One student’s journey in the 4-H Leadership Program


| Thomas Perry discovers his ability to be a frontrunner for his community |

AT AGE 18, Thomas Perry already knows he wants to work as an engineer. But what he wants to be is a leader. He discovered it while he attended Moore Haven High School in Glades County, just as he learned biology, chemistry, geometry, reading, and writing.

That’s important because it’s an aspiration to put his education to its highest purpose — the service of others. Indeed, Thomas defines leadership itself as, “Helping a group go toward a goal they want to achieve.”

Thomas grew up in a place where everyone knows everyone. When Thomas filled up at the local gas station, he could pay with a simple signature because the clerk recognized him and knew the family. To lead, you need to know more than individual people, though. You need to know the community. You need to see possibilities.

That requires getting off campus. Hendry County and the University of Florida’s Institute of Food and Agricultural Sciences (UF/IFAS) share two vans that essentially shuttle kids like Thomas to possibilities. They go behind the counter at the bank, see the production of sugar cane up close, walk the halls of county government, meet commissioners, and attend adult gatherings, such as an opening reception for a local biotech company.

Like anything else, it takes a little practice to get good at looking a CEO in the eye as you shake her hand. When you learn about how your community works, you can think more expansively about how to improve it. Thomas acknowledges that as a 16-year-old, one of the reasons he joined the 4-H Leadership Program run by UF/IFAS Extension was to build a résumé that would make his case for admission to become a Gator.

The 4-H agent who runs the program, Sonja Crawford, said that’s not unusual for a student at Moore Haven or any other high school. Her job is to make an extracurricular activity the basis of more than a fond memory. A leadership program done right can provide foundational experiences.

The hope, Crawford says, is that leadership program alumni such as Thomas will return after college graduation and make their hometowns better places to live. Moore Haven High Principal George Coates, who nominated Thomas to participate in the leadership program, says he hopes it creates ambassadors that let the world outside Glades know about the talent, aspiration, and work ethic among the 350 seventh-through 12th-graders at his rural school.

Leadership programs open participants’ eyes to possibilities, much like education in general aims to do. UF/IFAS has a long history running 4-H programs across the state in recognition of the need to supplement academic skills that schools teach with programs that help children develop character traits and an outlook that prepare them to run the world we bequeath them.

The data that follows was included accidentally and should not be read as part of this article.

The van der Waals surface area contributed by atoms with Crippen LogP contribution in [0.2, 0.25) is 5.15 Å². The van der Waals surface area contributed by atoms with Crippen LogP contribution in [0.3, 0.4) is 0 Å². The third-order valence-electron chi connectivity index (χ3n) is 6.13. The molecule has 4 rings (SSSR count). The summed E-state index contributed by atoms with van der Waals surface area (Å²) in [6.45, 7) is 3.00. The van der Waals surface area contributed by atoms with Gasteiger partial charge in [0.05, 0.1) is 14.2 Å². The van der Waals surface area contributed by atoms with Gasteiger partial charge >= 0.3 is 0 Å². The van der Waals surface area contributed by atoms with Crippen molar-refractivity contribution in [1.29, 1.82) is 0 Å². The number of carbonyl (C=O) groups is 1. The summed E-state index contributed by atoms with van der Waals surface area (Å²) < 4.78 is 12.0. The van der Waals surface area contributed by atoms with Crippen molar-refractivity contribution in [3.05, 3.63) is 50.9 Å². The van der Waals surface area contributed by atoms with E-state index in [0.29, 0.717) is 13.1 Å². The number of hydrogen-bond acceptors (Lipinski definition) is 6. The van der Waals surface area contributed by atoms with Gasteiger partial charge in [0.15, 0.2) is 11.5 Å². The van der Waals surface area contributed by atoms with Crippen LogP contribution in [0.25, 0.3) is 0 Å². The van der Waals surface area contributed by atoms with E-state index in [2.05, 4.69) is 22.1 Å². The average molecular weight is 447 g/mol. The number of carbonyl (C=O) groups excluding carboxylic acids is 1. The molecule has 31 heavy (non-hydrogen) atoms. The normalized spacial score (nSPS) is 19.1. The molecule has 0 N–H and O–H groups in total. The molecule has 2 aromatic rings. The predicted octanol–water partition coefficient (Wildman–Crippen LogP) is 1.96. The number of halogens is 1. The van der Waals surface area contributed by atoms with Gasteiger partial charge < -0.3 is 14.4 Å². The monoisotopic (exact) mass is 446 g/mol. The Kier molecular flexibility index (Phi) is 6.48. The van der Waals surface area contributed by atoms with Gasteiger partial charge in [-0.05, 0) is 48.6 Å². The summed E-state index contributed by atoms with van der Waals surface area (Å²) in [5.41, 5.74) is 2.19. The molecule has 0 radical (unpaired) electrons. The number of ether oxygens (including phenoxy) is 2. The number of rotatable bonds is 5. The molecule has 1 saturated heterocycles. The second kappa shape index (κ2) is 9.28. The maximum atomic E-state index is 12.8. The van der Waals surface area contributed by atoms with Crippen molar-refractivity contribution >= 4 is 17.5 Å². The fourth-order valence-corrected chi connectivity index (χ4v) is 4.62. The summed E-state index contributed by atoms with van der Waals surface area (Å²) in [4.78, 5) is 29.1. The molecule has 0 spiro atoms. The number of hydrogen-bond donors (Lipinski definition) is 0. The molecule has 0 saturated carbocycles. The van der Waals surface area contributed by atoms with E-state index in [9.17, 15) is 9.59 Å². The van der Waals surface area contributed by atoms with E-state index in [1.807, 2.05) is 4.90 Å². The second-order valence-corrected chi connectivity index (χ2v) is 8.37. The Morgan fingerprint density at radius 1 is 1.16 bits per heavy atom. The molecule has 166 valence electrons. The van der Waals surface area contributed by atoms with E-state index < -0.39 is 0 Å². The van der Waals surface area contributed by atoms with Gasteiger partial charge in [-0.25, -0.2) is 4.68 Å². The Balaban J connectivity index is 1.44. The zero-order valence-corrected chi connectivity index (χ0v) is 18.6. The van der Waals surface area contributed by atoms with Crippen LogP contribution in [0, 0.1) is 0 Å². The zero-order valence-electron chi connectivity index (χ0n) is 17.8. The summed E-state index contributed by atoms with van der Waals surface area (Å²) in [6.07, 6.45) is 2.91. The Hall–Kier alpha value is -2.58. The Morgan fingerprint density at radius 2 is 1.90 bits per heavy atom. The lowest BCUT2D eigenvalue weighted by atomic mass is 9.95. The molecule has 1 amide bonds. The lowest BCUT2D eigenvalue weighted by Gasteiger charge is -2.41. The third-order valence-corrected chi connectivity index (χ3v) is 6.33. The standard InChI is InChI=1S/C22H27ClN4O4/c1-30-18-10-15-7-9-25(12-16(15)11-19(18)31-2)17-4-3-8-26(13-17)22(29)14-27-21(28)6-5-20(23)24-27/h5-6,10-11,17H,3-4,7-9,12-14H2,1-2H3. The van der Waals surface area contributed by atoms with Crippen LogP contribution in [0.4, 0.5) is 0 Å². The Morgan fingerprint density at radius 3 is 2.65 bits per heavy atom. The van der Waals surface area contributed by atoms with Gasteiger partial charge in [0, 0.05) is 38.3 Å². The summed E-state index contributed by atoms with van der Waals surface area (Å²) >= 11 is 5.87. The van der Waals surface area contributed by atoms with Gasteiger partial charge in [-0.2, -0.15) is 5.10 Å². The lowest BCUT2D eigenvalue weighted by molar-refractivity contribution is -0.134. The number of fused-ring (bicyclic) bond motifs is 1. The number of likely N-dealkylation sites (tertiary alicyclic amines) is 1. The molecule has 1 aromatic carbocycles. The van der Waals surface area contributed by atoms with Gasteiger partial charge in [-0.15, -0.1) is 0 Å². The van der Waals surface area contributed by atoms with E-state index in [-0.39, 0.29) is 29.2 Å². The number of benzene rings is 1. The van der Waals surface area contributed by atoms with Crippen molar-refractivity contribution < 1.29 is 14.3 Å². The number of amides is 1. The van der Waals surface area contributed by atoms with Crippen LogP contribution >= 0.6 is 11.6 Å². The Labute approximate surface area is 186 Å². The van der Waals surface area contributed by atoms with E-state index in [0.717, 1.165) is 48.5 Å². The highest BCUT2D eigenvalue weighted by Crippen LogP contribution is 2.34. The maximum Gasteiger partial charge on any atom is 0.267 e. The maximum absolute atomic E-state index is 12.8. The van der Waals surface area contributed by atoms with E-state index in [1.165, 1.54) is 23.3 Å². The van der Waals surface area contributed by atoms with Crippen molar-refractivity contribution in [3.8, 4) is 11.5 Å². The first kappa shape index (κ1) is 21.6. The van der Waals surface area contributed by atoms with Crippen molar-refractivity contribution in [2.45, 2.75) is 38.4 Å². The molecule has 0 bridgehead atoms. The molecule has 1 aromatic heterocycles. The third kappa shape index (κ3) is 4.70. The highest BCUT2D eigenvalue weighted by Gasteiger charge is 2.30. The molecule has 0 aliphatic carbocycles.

Last year, we launched the UF/IFAS Center for Leadership to organize our leadership training for people of all ages. It signals the UF/IFAS commitment to developing human resources as well as farm and natural resources. It helps us deliver on the UF/IFAS core mission of helping to improve the lives of all Floridians.

I’d argue that Thomas really became a Gator two years before he was admitted to the University of Florida. Through his participation in the UF/IFAS Extension 4-H program run by Crawford, he was being steeped in the Gator service ethic.

Now that he’s here in Gainesville as a freshman in our College of Engineering, he participates in student government. He already talks about post-graduation plans to build on his engineering training to become a manager.

One day in December, Crawford and Coates supervised Moore Haven 4-H Leadership Program students who were volunteering to transform a local civic treasure, the Captain Francis Hendry House, into a holiday gathering place for their community. It was among the last of the six months of activities Crawford planned for the students.

A successful leadership program promotes the kind of thinking Thomas is embracing. He’s well on his way to making the connection between his own ambitions and securing a better future for a company and a community. That’s how we know leadership training is working.

CREDIT

article by JACK PAYNE

ABOUT THE AUTHOR: Jack Payne is senior vice president for agriculture and natural resources at the University of Florida’s Institute of Agricultural and Life Sciences.